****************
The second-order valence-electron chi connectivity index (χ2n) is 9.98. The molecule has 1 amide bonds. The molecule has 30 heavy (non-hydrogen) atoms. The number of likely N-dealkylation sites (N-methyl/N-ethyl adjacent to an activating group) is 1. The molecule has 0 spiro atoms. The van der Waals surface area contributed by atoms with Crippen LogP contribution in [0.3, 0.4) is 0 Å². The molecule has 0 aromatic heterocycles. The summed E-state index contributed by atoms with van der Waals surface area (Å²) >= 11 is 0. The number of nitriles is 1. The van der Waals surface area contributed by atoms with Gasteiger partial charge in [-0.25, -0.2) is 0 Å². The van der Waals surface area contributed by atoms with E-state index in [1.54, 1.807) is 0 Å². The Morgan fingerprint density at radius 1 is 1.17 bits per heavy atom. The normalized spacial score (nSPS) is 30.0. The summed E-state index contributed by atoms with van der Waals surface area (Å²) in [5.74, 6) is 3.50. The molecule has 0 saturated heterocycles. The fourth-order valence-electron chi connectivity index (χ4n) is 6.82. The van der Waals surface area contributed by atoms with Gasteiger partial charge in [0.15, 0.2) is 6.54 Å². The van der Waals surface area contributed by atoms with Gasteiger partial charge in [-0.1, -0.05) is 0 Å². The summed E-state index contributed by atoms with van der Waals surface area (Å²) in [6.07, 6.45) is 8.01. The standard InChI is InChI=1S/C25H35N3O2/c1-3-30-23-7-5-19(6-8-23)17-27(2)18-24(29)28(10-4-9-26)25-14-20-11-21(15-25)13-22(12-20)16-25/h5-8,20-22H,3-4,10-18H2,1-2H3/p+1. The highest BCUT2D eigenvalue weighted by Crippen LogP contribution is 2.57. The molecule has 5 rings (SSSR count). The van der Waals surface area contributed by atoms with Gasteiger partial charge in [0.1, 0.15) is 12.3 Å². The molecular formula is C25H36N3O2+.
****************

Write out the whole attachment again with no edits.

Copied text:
The second-order valence-electron chi connectivity index (χ2n) is 9.98. The molecule has 1 amide bonds. The molecule has 30 heavy (non-hydrogen) atoms. The number of likely N-dealkylation sites (N-methyl/N-ethyl adjacent to an activating group) is 1. The molecule has 0 spiro atoms. The van der Waals surface area contributed by atoms with Crippen LogP contribution in [0.3, 0.4) is 0 Å². The molecule has 0 aromatic heterocycles. The summed E-state index contributed by atoms with van der Waals surface area (Å²) >= 11 is 0. The number of nitriles is 1. The van der Waals surface area contributed by atoms with Gasteiger partial charge in [-0.25, -0.2) is 0 Å². The van der Waals surface area contributed by atoms with E-state index in [1.54, 1.807) is 0 Å². The Morgan fingerprint density at radius 1 is 1.17 bits per heavy atom. The normalized spacial score (nSPS) is 30.0. The summed E-state index contributed by atoms with van der Waals surface area (Å²) in [5.74, 6) is 3.50. The molecule has 0 saturated heterocycles. The fourth-order valence-electron chi connectivity index (χ4n) is 6.82. The van der Waals surface area contributed by atoms with Gasteiger partial charge in [0.15, 0.2) is 6.54 Å². The van der Waals surface area contributed by atoms with Gasteiger partial charge in [-0.1, -0.05) is 0 Å². The summed E-state index contributed by atoms with van der Waals surface area (Å²) in [6.07, 6.45) is 8.01. The standard InChI is InChI=1S/C25H35N3O2/c1-3-30-23-7-5-19(6-8-23)17-27(2)18-24(29)28(10-4-9-26)25-14-20-11-21(15-25)13-22(12-20)16-25/h5-8,20-22H,3-4,10-18H2,1-2H3/p+1. The highest BCUT2D eigenvalue weighted by Crippen LogP contribution is 2.57. The molecule has 5 rings (SSSR count). The van der Waals surface area contributed by atoms with Gasteiger partial charge in [0.1, 0.15) is 12.3 Å². The molecular formula is C25H36N3O2+.